This is an enlarged later (1975) edition of Wallingford's 1936 humorous aggregate cognitive map 'Bostonian's View of the United States of America.' The map pokes fun at the stereotypical provincially minded Bostonian, who knows and cares little about the world outside of the narrow confines of New England in general and Boston in specific. Cape Cod and Boston are grossly oversized while other parts of the country are greatly reduced. Much of the country west of Connecticut is deeply disproportionate with the exception of popular vacation spots like Las Vegas, Hawaii, and even Tahiti. Amusing notes annotate the map:
The West: The western cities are reputed to be modern appearing and progressive.
Coastal Seaports have advanced rapidly, especially since the opening of the panama Canal.
Wallingford originally issued this map c. 1935 following his move from Chicago to Boston. The present example is a later posthumous reissue by Wainwright Publishing Company, of Boston.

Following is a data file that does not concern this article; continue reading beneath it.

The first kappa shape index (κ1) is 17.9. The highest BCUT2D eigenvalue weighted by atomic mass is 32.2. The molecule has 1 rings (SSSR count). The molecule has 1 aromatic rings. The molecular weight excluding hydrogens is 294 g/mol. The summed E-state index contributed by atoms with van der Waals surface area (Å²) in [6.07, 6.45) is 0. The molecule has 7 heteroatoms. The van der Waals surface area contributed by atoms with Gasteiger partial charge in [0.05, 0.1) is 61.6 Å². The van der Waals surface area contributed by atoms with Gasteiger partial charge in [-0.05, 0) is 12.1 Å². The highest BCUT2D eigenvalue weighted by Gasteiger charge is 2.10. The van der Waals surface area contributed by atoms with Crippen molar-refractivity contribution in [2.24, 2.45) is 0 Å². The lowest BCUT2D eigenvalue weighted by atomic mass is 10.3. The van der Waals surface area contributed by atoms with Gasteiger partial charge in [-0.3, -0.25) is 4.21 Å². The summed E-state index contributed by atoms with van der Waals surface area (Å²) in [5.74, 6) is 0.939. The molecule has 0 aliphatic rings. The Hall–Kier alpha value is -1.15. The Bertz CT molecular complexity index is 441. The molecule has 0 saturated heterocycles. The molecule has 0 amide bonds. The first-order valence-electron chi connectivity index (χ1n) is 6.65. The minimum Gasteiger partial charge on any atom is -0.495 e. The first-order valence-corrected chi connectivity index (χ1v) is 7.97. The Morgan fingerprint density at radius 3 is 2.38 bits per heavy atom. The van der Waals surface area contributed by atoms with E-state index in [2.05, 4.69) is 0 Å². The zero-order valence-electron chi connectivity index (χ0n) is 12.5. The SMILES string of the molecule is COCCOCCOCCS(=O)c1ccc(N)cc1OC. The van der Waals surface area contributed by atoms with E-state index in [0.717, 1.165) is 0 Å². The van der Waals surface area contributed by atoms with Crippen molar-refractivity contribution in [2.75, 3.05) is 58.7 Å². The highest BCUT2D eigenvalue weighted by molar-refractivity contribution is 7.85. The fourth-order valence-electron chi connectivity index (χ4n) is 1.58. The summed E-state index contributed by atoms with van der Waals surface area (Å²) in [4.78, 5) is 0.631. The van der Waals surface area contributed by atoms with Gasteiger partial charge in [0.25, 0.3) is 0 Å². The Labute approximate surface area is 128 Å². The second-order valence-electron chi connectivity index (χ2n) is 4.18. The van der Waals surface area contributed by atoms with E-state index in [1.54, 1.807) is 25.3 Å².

Daniel K. Wallingford (fl. c. 1932 – January 11, 1964) was an American industrial designer and artist. Wallingford attended Cornell University where studied Architecture and Industrial Design and was a member of the Sigma Chi Fraternity. He served as a captain in World War I and as Lieutenant Colonel of Artillery in World War II. He is known for two important maps, New Yorker's View of the United States of America and The Bostonian's View of the United States of America. Both maps were revolutionary in the evolution of the American pictorial map for their satirical depiction of New York and Boston, respectively. The New Yorker's View, Wallingford's first map, was initially issued in 1932 in just 100 prints, which Wallingford distributed as Christmas gifts. The map proved so popular he ordered a second printing began to distribute it via mail order. Later, in March of 1976, a modified version appeared as a New Yorker cover. Shortly after moving to Boston in 1936, he issued his second map, the The Bostonian's View, also sold via mail order. A third less famous map, A Bookman's Idea of the United States was later published. Wallingford was most likely inspired by John T. McCutcheon's 1922 New Yorker's View of the World and intern inspired a number of subsequent artists including John Roman (Cowboy America) and Ernest Dudley Chase (The United States as Viewed by California). Despite the near iconic popularity of his two famous maps, little is known of Wallingford's personal life. Wallingford died in 1964 and was survived by his wife, Margaret.